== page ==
My research interests are in microfabrication and nanotechnology for biomedical, energy, and environmental applications. Our current research interests are Aptamer and Gold Nanoparticles (Au NPs)–based biosensors. Rapid development of microanalytical devices has provided convenience and capability for disease diagnosis, drug screening, or forensic applications. However, a sensitive and selective detection platform that can be integrated into portable devices is still a challenge.
At WPI, we developed a system of adenosine/its aptamer that is tagged by Au NPs to construct a Surface Plasmon Resonance (SPR) sensor to detect adenosine. We also explored the ability of aptamer-Au NPs conjugates in increasing the sensitivity of SPR and electrochemical sensors for the detection of large biomolecules. Employing magnetism for rapid and sensitive biological detection to render microsystems more effective, unified design approaches are necessary. In our work, we employ the physical phenomena of magnetism to elegantly couple nanomaterials with microfluidics so as to engineer a new generation of sensing microsystems that support ultrasensitive detection of targeted biological agents.
Finite-element simulation technique is used to demonstrate the magnetic enhancement and moreover investigate the wide range of design parameters involved in the development of novel and efficient magnetically actuated mixing, separation, and detection processes on a chip. In order to extend the application of Magnetical Nanoparticles (MNPs) in bioassay, some novel techniques had been used to detect MNPs, such as electrochemical method, IR spectroscopy, fluorescence spectroscopy, magnetic AFM, magnetic resonance imaging (MRI), bio–bar-code, etc. However, these methods either need labeling as MNPs by electroactive probes, fluorescence molecules, or need expensive experiment setups, thereby limiting them to be used on a bench top scale and meaning they cannot be used for simple, in situ, and cost-effective detection of real samples. We investigate the application of SPR spectroscopy for fast, ultrasensitive, and in situ detection of the MNPs-enriched biomolecules. We have successfully developed an amplification technique using MNPs for enhanced SPR bioassay, for both small molecule detection and immunoassay.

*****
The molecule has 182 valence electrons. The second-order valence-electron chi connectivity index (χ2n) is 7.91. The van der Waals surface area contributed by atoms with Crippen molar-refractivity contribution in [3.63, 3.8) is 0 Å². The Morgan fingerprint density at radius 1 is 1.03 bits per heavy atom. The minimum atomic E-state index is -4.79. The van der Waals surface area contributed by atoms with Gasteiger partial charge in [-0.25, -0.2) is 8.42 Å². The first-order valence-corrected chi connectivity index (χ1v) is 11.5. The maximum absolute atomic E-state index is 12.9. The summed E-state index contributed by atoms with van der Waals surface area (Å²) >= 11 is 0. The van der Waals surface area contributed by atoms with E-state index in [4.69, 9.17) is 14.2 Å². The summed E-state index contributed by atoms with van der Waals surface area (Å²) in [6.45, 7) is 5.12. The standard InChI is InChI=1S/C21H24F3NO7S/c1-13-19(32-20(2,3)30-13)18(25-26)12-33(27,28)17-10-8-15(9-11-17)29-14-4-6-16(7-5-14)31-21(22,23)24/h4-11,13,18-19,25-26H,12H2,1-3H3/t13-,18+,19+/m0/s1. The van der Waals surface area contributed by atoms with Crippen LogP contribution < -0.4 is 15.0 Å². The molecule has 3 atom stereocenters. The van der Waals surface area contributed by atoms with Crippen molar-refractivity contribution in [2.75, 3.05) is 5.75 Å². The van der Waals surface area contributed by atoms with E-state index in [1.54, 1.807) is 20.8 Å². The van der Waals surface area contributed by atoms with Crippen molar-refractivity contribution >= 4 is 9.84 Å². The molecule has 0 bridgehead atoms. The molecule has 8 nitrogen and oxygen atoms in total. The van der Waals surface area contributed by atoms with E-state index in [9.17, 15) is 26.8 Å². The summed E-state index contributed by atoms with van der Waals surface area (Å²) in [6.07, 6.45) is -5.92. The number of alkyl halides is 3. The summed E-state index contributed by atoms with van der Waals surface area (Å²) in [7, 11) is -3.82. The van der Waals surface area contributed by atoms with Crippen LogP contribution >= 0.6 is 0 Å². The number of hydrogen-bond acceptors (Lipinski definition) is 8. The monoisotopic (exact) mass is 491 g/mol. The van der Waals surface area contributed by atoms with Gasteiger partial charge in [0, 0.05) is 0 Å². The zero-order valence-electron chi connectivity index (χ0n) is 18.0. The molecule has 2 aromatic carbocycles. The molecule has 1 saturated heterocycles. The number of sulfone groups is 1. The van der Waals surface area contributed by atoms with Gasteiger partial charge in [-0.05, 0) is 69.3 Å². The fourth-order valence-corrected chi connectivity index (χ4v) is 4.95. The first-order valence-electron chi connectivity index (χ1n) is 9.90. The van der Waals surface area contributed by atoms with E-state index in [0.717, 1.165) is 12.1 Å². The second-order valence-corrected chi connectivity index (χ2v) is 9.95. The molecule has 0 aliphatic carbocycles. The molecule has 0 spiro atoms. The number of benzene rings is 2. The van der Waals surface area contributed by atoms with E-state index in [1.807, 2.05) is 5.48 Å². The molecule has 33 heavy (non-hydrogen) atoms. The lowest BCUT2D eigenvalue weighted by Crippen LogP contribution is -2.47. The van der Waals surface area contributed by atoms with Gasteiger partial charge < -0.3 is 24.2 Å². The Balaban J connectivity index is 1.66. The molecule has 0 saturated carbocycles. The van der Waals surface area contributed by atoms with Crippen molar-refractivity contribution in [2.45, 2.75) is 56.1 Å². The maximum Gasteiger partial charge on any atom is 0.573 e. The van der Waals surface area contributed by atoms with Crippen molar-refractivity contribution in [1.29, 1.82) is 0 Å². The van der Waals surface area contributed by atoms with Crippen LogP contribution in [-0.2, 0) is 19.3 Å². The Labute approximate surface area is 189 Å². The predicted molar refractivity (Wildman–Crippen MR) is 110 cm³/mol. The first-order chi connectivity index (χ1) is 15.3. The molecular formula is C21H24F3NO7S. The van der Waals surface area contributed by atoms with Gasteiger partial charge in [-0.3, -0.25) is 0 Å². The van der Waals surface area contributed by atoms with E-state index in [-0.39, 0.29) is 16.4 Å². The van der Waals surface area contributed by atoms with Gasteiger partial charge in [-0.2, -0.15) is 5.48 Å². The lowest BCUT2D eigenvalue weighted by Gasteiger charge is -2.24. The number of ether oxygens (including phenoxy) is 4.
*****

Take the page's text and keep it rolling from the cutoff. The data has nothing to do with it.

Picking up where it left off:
Successful nerve regeneration requires tissue-engineered scaffolds that provide not only mechanical support for growing neurites and preventing ingrowth of fibrous scar tissue, but also biological signals to direct the axonal growth cone to the distal stump. An ideal nerve conduit includes a biodegradable and porous channel wall, the ability to deliver bioactive growth factors, incorporation of support cells, and internal-oriented matrix to support cell migration, intraluminal channels to mimic the structure of nerve fascicles, and electrical activities. With the ongoing collaboration with UMass Medical School, we are working on developing bio-inspired multifunctional material for neuron regeneration.
At the undergraduate level, I teach Fluid Mechanics and Chemical Engineering Unit Operation Labs. At the graduate level, I teach Fluid Mechanics and Micro- and Nano- Technology for Biomedical Applications. Besides covering fundamentals, I try to bring the most upfront materials into the classroom and incorporate projects into the curriculum. Besides mentoring graduate students and postdocs, the most exciting part of teaching is to involve undergraduate students into my research program. Another part of my teaching is to provide global education opportunities for WPI students.
Professional Highlights & Honors
This article was featured in the Worcester Business Journal. The research by Hong Susan Zhou, associate professor of chemical engineering, has led to a biosensor that could be used to quickly detect C. diff bacteria. Zhou is principal investigator for the biosensor research program, and Yuxiang (Shawn) Liu, assistant professor of mechanical engineering, is co-PI.